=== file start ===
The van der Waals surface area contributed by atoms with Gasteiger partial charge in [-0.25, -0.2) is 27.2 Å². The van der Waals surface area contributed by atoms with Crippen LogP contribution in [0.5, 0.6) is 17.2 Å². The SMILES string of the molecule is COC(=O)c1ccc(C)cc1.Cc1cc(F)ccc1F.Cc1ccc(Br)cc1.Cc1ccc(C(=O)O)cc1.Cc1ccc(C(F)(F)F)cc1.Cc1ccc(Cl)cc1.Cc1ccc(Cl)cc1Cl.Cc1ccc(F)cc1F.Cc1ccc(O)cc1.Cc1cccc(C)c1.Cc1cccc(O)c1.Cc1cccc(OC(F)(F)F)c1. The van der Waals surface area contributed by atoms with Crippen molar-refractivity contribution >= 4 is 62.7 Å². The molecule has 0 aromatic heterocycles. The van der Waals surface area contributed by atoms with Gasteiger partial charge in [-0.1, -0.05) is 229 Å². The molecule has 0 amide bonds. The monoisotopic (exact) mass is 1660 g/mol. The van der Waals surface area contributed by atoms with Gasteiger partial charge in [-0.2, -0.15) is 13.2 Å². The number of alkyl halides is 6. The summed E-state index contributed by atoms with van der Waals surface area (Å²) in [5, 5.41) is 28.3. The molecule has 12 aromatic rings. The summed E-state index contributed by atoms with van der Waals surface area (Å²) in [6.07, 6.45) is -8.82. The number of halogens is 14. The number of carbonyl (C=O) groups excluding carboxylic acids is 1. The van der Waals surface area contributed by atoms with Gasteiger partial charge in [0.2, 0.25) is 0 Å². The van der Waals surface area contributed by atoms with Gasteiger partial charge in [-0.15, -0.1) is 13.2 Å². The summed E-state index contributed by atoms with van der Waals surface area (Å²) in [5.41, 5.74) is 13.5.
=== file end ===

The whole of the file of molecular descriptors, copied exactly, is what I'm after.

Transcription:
The van der Waals surface area contributed by atoms with Gasteiger partial charge in [-0.25, -0.2) is 27.2 Å². The van der Waals surface area contributed by atoms with Crippen LogP contribution in [0.5, 0.6) is 17.2 Å². The SMILES string of the molecule is COC(=O)c1ccc(C)cc1.Cc1cc(F)ccc1F.Cc1ccc(Br)cc1.Cc1ccc(C(=O)O)cc1.Cc1ccc(C(F)(F)F)cc1.Cc1ccc(Cl)cc1.Cc1ccc(Cl)cc1Cl.Cc1ccc(F)cc1F.Cc1ccc(O)cc1.Cc1cccc(C)c1.Cc1cccc(O)c1.Cc1cccc(OC(F)(F)F)c1. The van der Waals surface area contributed by atoms with Crippen molar-refractivity contribution >= 4 is 62.7 Å². The molecule has 0 aromatic heterocycles. The van der Waals surface area contributed by atoms with Gasteiger partial charge in [-0.1, -0.05) is 229 Å². The molecule has 0 amide bonds. The monoisotopic (exact) mass is 1660 g/mol. The van der Waals surface area contributed by atoms with Gasteiger partial charge in [-0.2, -0.15) is 13.2 Å². The number of alkyl halides is 6. The summed E-state index contributed by atoms with van der Waals surface area (Å²) in [5, 5.41) is 28.3. The molecule has 12 aromatic rings. The summed E-state index contributed by atoms with van der Waals surface area (Å²) in [6.07, 6.45) is -8.82. The number of halogens is 14. The number of carbonyl (C=O) groups excluding carboxylic acids is 1. The van der Waals surface area contributed by atoms with Gasteiger partial charge in [0.2, 0.25) is 0 Å². The van der Waals surface area contributed by atoms with Gasteiger partial charge in [-0.15, -0.1) is 13.2 Å². The summed E-state index contributed by atoms with van der Waals surface area (Å²) in [5.41, 5.74) is 13.5.